Del Bosque refuses to quit
Del Bosque confirmed to Spanish media on Thursday that he will stay in charge of Spain's national team until after the 2016 European Championships, which will be held in France, putting an end to speculation about the 63-year-old's future.
Spain entered Brazil 2014 as reigning champions and having won their previous three major tournaments (two European championships and the 2010 World Cup) but Del Bosque's ageing squad were thumped 5-1 by Netherlands in their first match and never recovered.
A 2-0 loss to Chile followed and although Spain finished Group B with a 3-0 win over Australia, they were eliminated, sparking calls for Del Bosque to end his tenure after six years at the helm.
"I've been in contact with the federation (RFEF) while I've spent some time away from it all and the six years of success far outweigh two poor games," Del Bosque said.
"The federation are feeling strong at the moment and they value the work I have done. We are feeling strong again and we are going to continue our work, in the same way we always have."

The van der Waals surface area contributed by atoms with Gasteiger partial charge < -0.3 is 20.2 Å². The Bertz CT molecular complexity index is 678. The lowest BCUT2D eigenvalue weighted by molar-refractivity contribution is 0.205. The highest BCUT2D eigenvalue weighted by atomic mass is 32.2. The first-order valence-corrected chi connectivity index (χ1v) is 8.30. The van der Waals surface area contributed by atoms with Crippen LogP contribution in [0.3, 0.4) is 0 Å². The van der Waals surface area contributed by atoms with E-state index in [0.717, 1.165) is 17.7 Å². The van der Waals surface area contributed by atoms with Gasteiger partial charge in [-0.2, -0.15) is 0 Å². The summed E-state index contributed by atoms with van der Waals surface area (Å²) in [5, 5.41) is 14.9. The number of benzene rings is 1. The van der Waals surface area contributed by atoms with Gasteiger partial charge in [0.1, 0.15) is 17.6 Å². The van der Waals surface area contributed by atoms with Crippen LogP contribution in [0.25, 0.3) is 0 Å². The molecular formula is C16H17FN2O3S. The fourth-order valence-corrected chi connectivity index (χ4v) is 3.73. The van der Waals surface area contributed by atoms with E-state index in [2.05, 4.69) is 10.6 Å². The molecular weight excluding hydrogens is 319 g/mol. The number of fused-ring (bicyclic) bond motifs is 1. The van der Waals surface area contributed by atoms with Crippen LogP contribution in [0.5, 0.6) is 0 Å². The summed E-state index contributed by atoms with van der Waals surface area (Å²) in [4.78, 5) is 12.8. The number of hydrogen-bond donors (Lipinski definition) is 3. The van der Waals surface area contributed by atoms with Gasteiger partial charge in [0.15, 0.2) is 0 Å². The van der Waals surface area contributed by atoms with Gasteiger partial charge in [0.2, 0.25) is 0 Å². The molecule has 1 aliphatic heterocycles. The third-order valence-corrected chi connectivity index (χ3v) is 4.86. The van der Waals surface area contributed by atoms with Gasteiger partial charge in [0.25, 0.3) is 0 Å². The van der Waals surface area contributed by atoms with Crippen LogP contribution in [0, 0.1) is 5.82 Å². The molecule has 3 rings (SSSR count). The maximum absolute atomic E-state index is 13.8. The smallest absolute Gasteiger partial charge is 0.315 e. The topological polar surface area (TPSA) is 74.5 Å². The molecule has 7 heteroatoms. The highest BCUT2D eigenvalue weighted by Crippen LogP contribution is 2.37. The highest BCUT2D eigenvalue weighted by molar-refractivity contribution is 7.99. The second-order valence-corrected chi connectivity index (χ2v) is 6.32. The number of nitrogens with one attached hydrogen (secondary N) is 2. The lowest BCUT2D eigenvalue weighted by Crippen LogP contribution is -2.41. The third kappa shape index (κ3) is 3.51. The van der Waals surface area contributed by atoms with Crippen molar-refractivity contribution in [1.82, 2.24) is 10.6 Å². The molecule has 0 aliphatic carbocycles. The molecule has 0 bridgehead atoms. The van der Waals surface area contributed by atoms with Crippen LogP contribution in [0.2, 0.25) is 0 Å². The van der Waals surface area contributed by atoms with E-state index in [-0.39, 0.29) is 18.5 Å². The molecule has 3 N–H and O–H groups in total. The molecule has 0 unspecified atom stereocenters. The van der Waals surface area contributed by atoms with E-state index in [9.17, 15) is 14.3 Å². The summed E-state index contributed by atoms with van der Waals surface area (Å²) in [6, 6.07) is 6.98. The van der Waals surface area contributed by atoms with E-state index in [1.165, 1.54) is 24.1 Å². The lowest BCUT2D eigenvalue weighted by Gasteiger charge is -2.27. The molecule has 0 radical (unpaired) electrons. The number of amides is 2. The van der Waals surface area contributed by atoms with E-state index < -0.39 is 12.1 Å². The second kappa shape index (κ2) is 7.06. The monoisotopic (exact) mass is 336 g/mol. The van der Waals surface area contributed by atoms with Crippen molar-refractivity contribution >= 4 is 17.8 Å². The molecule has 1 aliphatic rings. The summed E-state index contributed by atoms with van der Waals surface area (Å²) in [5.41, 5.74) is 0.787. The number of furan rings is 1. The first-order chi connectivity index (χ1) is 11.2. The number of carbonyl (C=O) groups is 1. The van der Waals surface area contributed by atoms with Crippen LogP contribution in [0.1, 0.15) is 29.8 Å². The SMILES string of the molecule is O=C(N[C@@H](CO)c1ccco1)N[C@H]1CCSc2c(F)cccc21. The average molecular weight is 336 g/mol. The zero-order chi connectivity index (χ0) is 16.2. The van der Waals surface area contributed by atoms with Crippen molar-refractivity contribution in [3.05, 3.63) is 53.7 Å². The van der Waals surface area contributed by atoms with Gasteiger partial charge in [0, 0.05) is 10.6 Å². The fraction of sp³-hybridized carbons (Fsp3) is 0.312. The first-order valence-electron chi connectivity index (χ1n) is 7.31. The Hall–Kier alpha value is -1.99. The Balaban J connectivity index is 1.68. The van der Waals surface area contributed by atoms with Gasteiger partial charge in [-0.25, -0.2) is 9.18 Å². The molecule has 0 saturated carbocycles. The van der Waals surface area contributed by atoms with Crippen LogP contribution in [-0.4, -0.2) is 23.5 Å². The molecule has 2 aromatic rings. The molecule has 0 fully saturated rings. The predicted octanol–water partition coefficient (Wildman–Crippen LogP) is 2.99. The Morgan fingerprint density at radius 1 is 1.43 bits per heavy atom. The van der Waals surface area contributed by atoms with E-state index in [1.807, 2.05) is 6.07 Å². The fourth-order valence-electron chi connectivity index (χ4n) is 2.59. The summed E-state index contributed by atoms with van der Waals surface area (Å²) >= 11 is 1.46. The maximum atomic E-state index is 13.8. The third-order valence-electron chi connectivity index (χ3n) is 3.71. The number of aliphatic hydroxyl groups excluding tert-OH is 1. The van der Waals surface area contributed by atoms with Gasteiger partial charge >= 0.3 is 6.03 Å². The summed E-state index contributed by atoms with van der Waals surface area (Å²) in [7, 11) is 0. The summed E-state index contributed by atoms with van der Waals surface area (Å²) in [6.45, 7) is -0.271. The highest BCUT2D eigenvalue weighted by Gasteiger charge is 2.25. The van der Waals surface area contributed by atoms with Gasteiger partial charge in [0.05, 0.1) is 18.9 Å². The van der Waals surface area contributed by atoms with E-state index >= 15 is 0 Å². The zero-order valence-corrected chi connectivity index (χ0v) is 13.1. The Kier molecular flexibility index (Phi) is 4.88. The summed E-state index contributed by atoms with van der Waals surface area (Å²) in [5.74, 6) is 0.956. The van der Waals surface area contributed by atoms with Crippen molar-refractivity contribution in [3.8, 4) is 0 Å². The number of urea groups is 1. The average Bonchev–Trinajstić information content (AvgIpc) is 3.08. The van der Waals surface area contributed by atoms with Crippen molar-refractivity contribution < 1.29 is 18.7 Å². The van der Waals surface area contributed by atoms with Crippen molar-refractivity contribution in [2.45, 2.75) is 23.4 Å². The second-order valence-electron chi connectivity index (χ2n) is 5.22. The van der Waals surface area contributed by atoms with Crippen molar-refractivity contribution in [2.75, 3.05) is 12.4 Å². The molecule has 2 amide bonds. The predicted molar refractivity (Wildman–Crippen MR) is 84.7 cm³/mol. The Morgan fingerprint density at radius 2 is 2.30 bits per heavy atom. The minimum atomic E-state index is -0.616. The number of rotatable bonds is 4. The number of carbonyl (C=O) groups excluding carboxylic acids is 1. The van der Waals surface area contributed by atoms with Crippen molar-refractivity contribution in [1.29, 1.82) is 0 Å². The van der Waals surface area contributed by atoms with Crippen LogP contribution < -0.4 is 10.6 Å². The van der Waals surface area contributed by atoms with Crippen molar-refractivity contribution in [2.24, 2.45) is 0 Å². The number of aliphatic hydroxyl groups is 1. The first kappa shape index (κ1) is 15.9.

Although a number of Spain's more experienced players appeared off the pace at the World Cup, Del Bosque insisted he would not make huge changes to his squad, as he prepares to lead them to Euro 2016.
"We mustn't make drastic changes, just continue on the same path and tweak the odd thing," he said.
Del Bosque led Spain to their last European title in Poland/Ukraine, as well as the World Cup triumph in South Africa, while Luis Aragones was in charge when the Iberian nation won Euro 2008 in Switzerland/Austria.
After six years at the top of the football world, some believe Spain's golden generation - such as Xavi, Iker Casillas and Andres Iniesta - have nothing more to give on the international stage.
Del Bosque insists, however, there is no reason why Spain cannot win in France in two years.
"We can do better and get ourselves back on the right track," the former Real Madrid coach said.
"We'll try to successfully defend our title at the next European Championships."